This week, I had the good fortune of visiting Bassano school to help out with some Halloween Radio Plays. It was great to hear the scary stories that students put together for their plays. I found it very interesting that we used a high tech format to put together a very old form of entertainment.
The students spent time before I arrived writing and rehearsing their radio plays. We then recorded the plays. For our purposes, we used Garage Band on a MacBook as that is what was available. However, the recording of the plays could be done using Audacity. The next step was to save the projects as MP3 files so they can be shared.
I will visit Bassano again as the students finish recording their plays. The final step will be to post the recordings online for parents to be able to access. This is a great way to share both student writing and student creativity. In addition, it is a great way to let parents hear what you are doing in your classroom.
Sharing the Stories
Earlier this week, I was able to visit a part of Alberta I had never seen before. I made a trip out to Gem to help the teachers there share the stories of the community. As I drove out to Gem from Brooks, I thought about how the landscape had changed over time and how it remained the same. I wondered if the landscape looks very similar to what it looked like 80 years ago. This is the story the teachers in Gem would like to tell. They want to use photography with their students to enable the telling of local stories. They are going to use Google Drive and Google Docs to have students take pictures of their area and begin writing and sharing their story. Using the technology available will enable the teachers and the students to collaborate and begin to create both a written and pictorial narrative of the area.
We all have a story to tell, whether it is one of rural farming or city life. Using the tools we have available to us, we can help our students and families within Grasslands schools share their stories.
On Tuesday I attended a meeting with Terry Chapman, Dean of Arts and Education at Medicine Hat College. At this meeting we discussed the concept of accessing expert knowledge at Medicine Hat College for classrooms at Grasslands Schools. In an earlier post, I wrote about VROC (Virtual Researchers on Call). This organization connects K-12 teachers with experts in science, technology, engineering, and math. To my knowledge, nothing like this exists for humanities teachers. Therefore, collaborating with Medicine Hat College to establish a database of experts in the social sciences and business fields may be very helpful to Grasslands teachers. In the meeting, Dr. Chapman asked me what topics I thought might be important to our teachers. So, I pose this out to all of you. If you had the ability to ask experts in history, business, literature, political science, or geography questions, what would they be? Are there topics that you would like experts to speak with your students about?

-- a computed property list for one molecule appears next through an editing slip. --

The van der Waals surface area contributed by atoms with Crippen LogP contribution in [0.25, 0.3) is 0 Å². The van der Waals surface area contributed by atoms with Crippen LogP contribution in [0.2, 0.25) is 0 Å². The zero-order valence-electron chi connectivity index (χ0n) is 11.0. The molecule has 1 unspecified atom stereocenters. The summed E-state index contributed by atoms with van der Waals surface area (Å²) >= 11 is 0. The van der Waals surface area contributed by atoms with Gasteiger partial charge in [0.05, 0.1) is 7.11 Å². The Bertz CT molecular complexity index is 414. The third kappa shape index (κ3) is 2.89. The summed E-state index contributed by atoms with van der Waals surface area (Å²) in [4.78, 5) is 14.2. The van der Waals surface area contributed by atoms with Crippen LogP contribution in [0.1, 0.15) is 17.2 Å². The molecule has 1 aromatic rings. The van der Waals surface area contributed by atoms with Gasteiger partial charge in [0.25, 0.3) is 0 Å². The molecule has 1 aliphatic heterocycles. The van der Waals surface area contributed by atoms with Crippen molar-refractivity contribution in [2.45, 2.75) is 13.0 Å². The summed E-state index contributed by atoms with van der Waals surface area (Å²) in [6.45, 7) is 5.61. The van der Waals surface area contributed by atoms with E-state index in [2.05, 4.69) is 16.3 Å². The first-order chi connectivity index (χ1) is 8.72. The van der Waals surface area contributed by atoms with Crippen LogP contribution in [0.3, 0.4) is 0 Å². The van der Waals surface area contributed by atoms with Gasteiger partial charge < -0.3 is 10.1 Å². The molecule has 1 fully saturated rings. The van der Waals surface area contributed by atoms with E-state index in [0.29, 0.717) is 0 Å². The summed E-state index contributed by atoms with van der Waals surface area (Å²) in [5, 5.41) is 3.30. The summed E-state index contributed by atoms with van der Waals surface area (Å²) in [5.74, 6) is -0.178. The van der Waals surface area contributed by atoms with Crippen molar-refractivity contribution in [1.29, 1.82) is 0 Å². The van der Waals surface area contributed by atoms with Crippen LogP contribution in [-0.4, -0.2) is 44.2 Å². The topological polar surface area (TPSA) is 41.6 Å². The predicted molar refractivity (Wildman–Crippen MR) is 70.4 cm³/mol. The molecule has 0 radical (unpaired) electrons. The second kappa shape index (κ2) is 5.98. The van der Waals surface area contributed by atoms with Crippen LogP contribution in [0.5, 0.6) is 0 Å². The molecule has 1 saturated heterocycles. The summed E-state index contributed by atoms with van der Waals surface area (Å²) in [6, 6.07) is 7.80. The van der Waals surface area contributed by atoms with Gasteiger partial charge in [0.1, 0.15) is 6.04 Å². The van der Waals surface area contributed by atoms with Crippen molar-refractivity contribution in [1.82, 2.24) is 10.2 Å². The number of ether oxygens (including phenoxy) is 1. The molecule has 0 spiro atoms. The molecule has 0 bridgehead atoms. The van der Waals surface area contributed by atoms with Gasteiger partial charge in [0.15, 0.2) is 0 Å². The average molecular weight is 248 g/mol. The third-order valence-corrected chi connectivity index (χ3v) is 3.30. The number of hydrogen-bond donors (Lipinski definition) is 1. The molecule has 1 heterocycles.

Our discussions with Medicine Hat College are in the preliminary stages but it would be very helpful to have the thoughts of Grasslands teachers. If you have a minute, I would really appreciate hearing from you.
This is a project that is about to begin with 10 teachers in the division. They are going to pilot 1:1 teaching and learning using Chromebooks in their classrooms. The cohort of teachers will participate in professional development related to 1:1 pedagogy. The aim of the project is twofold. First, teachers who participate in the project will improve their own understanding of emerging technologies and innovative teaching. learning and assessment practices. Second, the teachers participating in the project will act as innovation leaders within their own schools, providing learning opportunities and sharing with their colleagues. This is an ambitious project for the division. We are looking forward to working with the cohort of teachers in moving this project forward.